Butterbur is so called as the huge rhubarb-like leaves with their downy undersides were used to wrap around butter in the days before refrigerators (4). The leaves are still used today as impromptu sunshades or umbrellas; indeed the name of the genusPetasites derives from the Greek word petasos, a type of hat with a wide brim (5). The flowers of butterbur appear before the leaves, often as early in the year as February (4). The pink emerging flower stalks, pushing their way through the earth, are similar in appearance to button mushrooms, and in some parts of the country, butterbur plants were known as ‘early mushrooms’ (5). When fully extended, the stocky flower spikes are purplish towards the base, with pale reddish-violet flowers (2). Functional male and female flowers occur on separate plants; male flower spikes are shorter than those belonging to female plants (2).
Butterbur is a perennial herb, that spreads mainly by vegetative reproduction from fragments of an underground creeping structure called a rhizome(3). Individual plants function either as males or females, a condition known as ‘dioecy’. Bees visit the flower heads, although only sterile flowers produce nectar (2).
Butterbur has been highly valued as a medicinal plant since ancient times. Amongst other uses, the roots were dried and used to treat fevers, particularly the plague (5). More recently, research has shown that extracts of butterbur contain active ingredients that are extremely effective in preventing and reducing the pain associated with migraines and relieving the symptoms of asthma (6).
This species has a wide distribution in Britain, although female plants are found only in north and central England (3). Colonies containing just male plants are thought to be clones from deliberately planted specimens, perhaps introduced to provide a supply of nectar for bee-keeping (3). Butterbur is found in mainland Europe as far north as Scandinavia. It also occurs in north and west Asia and has been introduced to North America (2).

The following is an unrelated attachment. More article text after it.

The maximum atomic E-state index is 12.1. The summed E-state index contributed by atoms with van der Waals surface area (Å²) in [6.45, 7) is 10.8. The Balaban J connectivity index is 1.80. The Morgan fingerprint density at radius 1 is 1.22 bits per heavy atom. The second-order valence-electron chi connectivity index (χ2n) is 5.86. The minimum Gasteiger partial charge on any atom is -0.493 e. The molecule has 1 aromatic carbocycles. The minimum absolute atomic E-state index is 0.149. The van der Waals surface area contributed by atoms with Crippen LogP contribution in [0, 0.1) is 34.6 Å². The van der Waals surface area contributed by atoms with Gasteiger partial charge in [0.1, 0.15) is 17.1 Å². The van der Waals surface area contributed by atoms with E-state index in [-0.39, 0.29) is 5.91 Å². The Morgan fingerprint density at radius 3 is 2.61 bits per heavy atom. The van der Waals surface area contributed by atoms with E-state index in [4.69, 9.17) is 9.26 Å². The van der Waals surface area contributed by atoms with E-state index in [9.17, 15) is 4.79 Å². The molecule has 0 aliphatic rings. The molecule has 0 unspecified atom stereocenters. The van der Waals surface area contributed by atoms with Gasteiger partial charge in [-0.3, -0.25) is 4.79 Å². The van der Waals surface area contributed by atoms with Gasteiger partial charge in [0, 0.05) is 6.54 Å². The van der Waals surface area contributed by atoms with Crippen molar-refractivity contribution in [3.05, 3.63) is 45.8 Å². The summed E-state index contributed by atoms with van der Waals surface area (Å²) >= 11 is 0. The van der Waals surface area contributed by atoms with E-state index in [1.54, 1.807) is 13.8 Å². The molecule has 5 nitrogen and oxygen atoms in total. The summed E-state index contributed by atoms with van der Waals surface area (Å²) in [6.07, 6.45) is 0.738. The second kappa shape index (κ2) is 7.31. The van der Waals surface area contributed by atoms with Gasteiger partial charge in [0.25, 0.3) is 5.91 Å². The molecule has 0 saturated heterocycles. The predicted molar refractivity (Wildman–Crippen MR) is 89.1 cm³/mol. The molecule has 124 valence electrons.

The condition where male and female flowers are borne on separate plants.
A category used in taxonomy, which is below ‘family’ and above ‘species’. A genus tends to contain species that have characteristics in common. The genus forms the first part of a ‘binomial’ Latin species name; the second part is the specific name.
Plants that live for at least three seasons; after an initial period they produce flowers once a year.
Rhizomes are thickened, branching, creeping storage stems. Although most rhizomes grow laterally just along or slightly below the soil's surface, some grow several inches deep. Roots grow from the underside of the rhizome, and during the growing season new growth sprouts from buds along the top. A familiar rhizome is the ginger used in cooking.
Type of asexual reproduction (reproduction without recombination of genetic material) that results in the propagation of plants using only the vegetative tissues such as leaves or stems. The resulting plant is genetically identical to the original plant. A well-known example of this is the reproduction of strawberry plants from ‘runners’.
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